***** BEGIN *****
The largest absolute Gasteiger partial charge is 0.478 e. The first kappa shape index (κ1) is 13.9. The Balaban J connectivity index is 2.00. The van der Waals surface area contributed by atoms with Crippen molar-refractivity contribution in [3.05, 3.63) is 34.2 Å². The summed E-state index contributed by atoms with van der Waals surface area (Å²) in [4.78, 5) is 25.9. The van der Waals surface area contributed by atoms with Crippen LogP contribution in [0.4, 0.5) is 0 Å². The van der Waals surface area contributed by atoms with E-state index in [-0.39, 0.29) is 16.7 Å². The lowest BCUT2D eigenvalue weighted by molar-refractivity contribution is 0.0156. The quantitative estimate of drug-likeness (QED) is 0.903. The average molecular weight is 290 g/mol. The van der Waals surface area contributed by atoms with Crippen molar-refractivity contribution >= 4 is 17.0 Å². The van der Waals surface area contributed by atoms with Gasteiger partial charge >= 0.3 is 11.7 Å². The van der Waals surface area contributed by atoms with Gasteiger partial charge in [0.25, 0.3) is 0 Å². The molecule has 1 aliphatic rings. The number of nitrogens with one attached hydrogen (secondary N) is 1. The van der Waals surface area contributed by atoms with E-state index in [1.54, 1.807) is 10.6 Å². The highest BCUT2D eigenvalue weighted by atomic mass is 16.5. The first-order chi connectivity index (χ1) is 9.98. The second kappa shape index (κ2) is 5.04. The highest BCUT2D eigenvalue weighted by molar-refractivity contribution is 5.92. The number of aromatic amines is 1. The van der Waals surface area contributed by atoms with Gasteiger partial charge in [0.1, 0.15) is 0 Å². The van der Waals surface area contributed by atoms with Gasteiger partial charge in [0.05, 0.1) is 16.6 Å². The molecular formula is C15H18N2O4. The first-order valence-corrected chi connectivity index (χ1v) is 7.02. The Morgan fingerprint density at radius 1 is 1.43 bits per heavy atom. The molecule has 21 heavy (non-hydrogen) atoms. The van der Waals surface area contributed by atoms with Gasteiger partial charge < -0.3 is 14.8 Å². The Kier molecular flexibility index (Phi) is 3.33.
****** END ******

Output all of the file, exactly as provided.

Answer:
The largest absolute Gasteiger partial charge is 0.478 e. The first kappa shape index (κ1) is 13.9. The Balaban J connectivity index is 2.00. The van der Waals surface area contributed by atoms with Crippen molar-refractivity contribution in [3.05, 3.63) is 34.2 Å². The summed E-state index contributed by atoms with van der Waals surface area (Å²) in [4.78, 5) is 25.9. The van der Waals surface area contributed by atoms with Crippen LogP contribution in [0.4, 0.5) is 0 Å². The van der Waals surface area contributed by atoms with E-state index in [-0.39, 0.29) is 16.7 Å². The lowest BCUT2D eigenvalue weighted by molar-refractivity contribution is 0.0156. The quantitative estimate of drug-likeness (QED) is 0.903. The average molecular weight is 290 g/mol. The van der Waals surface area contributed by atoms with Crippen molar-refractivity contribution >= 4 is 17.0 Å². The van der Waals surface area contributed by atoms with Gasteiger partial charge >= 0.3 is 11.7 Å². The van der Waals surface area contributed by atoms with Gasteiger partial charge in [0.25, 0.3) is 0 Å². The molecule has 1 aliphatic rings. The number of nitrogens with one attached hydrogen (secondary N) is 1. The van der Waals surface area contributed by atoms with E-state index in [1.54, 1.807) is 10.6 Å². The highest BCUT2D eigenvalue weighted by atomic mass is 16.5. The first-order chi connectivity index (χ1) is 9.98. The second kappa shape index (κ2) is 5.04. The highest BCUT2D eigenvalue weighted by molar-refractivity contribution is 5.92. The number of aromatic amines is 1. The van der Waals surface area contributed by atoms with Gasteiger partial charge in [0.1, 0.15) is 0 Å². The van der Waals surface area contributed by atoms with Gasteiger partial charge in [0.05, 0.1) is 16.6 Å². The molecular formula is C15H18N2O4. The first-order valence-corrected chi connectivity index (χ1v) is 7.02. The Morgan fingerprint density at radius 1 is 1.43 bits per heavy atom. The molecule has 21 heavy (non-hydrogen) atoms. The van der Waals surface area contributed by atoms with Gasteiger partial charge < -0.3 is 14.8 Å². The Kier molecular flexibility index (Phi) is 3.33.